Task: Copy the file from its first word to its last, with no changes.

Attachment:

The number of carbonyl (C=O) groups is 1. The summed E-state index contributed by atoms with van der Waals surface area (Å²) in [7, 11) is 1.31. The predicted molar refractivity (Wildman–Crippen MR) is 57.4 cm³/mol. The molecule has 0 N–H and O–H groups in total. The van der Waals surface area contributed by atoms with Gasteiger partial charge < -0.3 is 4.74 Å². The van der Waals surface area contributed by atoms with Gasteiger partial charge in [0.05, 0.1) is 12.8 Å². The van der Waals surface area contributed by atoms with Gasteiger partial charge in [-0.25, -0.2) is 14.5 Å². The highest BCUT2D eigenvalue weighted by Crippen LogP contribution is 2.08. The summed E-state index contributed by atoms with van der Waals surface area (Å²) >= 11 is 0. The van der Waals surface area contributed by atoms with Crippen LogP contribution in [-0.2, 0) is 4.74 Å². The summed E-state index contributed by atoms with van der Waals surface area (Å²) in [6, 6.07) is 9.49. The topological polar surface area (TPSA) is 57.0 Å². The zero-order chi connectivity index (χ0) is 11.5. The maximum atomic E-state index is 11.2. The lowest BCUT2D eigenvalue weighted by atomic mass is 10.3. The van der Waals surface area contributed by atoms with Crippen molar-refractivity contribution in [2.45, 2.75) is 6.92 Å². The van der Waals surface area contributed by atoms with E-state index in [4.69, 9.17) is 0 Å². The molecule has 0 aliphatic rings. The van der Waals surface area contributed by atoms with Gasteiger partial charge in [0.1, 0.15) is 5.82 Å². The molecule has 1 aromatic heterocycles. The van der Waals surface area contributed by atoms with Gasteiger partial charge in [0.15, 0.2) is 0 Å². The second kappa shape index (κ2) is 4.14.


The number of carbonyl (C=O) groups is 1. The summed E-state index contributed by atoms with van der Waals surface area (Å²) in [7, 11) is 1.31. The predicted molar refractivity (Wildman–Crippen MR) is 57.4 cm³/mol. The molecule has 0 N–H and O–H groups in total. The van der Waals surface area contributed by atoms with Gasteiger partial charge < -0.3 is 4.74 Å². The van der Waals surface area contributed by atoms with Gasteiger partial charge in [0.05, 0.1) is 12.8 Å². The van der Waals surface area contributed by atoms with Gasteiger partial charge in [-0.25, -0.2) is 14.5 Å². The highest BCUT2D eigenvalue weighted by Crippen LogP contribution is 2.08. The summed E-state index contributed by atoms with van der Waals surface area (Å²) >= 11 is 0. The van der Waals surface area contributed by atoms with Crippen LogP contribution in [-0.2, 0) is 4.74 Å². The summed E-state index contributed by atoms with van der Waals surface area (Å²) in [6, 6.07) is 9.49. The topological polar surface area (TPSA) is 57.0 Å². The zero-order chi connectivity index (χ0) is 11.5. The maximum atomic E-state index is 11.2. The lowest BCUT2D eigenvalue weighted by atomic mass is 10.3. The van der Waals surface area contributed by atoms with Crippen molar-refractivity contribution in [2.45, 2.75) is 6.92 Å². The van der Waals surface area contributed by atoms with E-state index in [4.69, 9.17) is 0 Å². The molecule has 0 aliphatic rings. The van der Waals surface area contributed by atoms with Gasteiger partial charge in [0.1, 0.15) is 5.82 Å². The molecule has 1 aromatic heterocycles. The van der Waals surface area contributed by atoms with Gasteiger partial charge in [0.15, 0.2) is 0 Å². The second kappa shape index (κ2) is 4.14.